Mr Kumar had earlier lost his two infants to different diseases and his happiness had no bounds with the birth of his baby.
New Delhi: Sudhir Kumar, 37, has been making the rounds of AIIMS with his premature infant for the past few days. Mr Kumar had earlier lost his two infants to different diseases and his happiness had no bounds with the birth of his baby. His happiness was, however, short lived, as a few days later after the birth, when the baby was keeping sick, the nursing home advised him for a eye-screening, following which the infant was found to have Retinopathy of Prematurity (RoP).
RoP is a condition of the retina of the eye, which affects pre-term and low birth weight babies, who are usually sick. In a baby born premature, the blood vessels have not yet formed in a part of the retina, leading to retinal detachment and blindness in many cases.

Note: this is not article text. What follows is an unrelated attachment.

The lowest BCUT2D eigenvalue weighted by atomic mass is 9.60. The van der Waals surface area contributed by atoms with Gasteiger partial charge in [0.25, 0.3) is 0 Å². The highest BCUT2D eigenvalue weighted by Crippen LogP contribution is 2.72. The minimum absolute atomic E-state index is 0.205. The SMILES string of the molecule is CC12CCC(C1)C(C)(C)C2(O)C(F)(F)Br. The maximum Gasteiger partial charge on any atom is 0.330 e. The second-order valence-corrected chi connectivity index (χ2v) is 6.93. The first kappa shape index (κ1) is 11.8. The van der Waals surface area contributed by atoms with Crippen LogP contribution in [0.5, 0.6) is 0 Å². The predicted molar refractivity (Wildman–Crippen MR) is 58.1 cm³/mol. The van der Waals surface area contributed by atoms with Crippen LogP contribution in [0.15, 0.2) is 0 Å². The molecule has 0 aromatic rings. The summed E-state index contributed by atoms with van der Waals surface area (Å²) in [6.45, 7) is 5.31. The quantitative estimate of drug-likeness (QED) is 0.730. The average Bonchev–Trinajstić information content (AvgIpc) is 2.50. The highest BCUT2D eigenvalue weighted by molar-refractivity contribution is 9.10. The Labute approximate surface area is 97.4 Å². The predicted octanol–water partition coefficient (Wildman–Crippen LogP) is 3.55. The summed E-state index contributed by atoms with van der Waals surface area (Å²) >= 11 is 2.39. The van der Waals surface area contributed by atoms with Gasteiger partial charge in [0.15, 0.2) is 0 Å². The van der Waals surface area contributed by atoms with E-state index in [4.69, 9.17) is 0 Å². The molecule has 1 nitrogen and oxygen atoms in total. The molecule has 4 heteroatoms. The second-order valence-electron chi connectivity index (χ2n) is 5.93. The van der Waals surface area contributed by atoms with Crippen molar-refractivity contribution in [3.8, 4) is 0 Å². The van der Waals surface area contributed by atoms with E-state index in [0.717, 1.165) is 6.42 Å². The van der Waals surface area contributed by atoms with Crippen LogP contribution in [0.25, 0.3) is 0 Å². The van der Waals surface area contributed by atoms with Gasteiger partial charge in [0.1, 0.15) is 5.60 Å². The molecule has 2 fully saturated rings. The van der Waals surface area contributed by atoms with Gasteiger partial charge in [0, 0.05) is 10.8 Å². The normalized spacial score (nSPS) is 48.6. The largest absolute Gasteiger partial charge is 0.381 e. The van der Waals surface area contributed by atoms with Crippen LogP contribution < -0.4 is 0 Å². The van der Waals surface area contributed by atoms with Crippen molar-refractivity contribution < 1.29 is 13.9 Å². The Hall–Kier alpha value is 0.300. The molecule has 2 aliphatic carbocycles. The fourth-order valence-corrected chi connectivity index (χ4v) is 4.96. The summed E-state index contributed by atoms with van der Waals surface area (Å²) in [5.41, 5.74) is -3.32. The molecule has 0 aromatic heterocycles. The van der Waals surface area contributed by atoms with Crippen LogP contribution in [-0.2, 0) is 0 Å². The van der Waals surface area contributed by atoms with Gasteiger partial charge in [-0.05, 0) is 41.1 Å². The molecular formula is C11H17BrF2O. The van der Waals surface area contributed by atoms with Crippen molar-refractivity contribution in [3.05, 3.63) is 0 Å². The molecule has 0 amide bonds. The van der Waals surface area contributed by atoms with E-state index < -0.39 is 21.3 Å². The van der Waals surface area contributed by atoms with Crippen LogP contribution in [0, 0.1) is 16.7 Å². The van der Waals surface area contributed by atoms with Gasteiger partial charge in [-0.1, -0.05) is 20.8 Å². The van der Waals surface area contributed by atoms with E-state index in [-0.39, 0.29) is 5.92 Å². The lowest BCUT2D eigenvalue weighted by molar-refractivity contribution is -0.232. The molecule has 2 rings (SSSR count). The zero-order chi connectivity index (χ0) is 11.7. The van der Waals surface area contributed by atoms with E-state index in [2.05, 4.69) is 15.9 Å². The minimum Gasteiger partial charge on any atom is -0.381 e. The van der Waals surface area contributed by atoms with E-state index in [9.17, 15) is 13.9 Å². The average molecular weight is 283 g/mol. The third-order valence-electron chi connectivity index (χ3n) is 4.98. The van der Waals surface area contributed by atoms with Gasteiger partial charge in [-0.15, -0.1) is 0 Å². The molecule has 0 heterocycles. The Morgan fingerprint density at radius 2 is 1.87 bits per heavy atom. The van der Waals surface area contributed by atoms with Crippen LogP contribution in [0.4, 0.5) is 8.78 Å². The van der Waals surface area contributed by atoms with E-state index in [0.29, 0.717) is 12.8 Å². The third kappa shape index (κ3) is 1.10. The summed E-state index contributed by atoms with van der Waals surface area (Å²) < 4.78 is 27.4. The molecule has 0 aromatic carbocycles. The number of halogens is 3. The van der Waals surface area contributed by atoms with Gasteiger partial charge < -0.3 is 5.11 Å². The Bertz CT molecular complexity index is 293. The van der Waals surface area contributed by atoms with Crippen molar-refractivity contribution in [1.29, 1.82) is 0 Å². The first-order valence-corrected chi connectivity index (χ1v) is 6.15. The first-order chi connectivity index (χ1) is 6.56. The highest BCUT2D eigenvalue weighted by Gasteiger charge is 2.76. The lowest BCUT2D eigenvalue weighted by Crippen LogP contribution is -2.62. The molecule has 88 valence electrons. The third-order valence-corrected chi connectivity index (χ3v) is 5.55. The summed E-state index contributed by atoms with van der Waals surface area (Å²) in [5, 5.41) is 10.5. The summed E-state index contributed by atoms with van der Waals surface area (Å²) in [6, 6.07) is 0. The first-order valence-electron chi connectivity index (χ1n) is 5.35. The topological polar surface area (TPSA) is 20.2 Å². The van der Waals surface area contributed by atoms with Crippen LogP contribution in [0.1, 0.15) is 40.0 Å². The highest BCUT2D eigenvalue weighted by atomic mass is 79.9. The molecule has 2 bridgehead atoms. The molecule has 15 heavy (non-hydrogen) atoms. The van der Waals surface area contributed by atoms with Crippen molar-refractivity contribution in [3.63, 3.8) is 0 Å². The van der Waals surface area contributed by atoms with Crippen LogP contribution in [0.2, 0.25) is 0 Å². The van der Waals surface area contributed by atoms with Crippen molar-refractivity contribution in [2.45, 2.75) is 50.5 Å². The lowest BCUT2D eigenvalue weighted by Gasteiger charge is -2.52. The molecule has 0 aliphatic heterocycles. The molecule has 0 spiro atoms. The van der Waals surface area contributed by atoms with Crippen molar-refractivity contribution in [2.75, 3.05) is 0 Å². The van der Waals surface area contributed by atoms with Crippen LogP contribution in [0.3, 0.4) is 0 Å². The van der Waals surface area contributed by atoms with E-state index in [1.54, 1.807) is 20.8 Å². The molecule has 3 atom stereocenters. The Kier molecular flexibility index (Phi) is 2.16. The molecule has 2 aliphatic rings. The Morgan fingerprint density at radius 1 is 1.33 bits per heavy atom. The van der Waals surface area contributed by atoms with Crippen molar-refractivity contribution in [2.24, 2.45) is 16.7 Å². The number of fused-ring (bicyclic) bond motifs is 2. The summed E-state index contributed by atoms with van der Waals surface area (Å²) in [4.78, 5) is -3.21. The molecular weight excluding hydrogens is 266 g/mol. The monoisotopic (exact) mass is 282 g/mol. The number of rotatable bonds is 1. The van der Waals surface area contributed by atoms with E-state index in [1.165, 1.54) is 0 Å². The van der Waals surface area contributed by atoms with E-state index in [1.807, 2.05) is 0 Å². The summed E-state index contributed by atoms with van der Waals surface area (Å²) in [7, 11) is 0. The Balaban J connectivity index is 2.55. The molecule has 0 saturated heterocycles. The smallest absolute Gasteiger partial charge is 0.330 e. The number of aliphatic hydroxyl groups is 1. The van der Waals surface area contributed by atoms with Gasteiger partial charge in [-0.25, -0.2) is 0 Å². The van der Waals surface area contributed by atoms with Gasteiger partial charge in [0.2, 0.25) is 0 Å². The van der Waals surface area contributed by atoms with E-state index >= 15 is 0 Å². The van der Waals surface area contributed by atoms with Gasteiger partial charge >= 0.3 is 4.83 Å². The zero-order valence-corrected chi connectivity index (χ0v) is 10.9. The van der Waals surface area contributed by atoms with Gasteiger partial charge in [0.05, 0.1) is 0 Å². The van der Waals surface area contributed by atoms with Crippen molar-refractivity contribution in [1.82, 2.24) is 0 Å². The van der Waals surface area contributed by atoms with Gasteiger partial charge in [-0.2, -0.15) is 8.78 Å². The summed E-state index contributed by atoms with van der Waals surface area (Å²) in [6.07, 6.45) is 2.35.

“The doctors said if not treated now, it will lead to complete blindness. We were very worried,” he said. The father just got the baby’s laser treatment done and he is recovering. Doctors said that a lot of out-born premature babies are reporting blind to tertiary care centres like AIIMS when they reach the last stage, what is known as advanced RoP.
“The number of RoP cases have increased in the last few years with more and more premature babies being detected for the condition and many of them coming to the hospital only in the last stage, where treatment does not always succeed. This is happening mostly because there is a lack of awareness and also poor facilities in various hospitals,” said Dr Atul Kumar, chief and professor of ophthalmology, R.P. Centre, AIIMS. Currently, the RoP clinic at AIIMS sees around 10 cases on a monthly basis.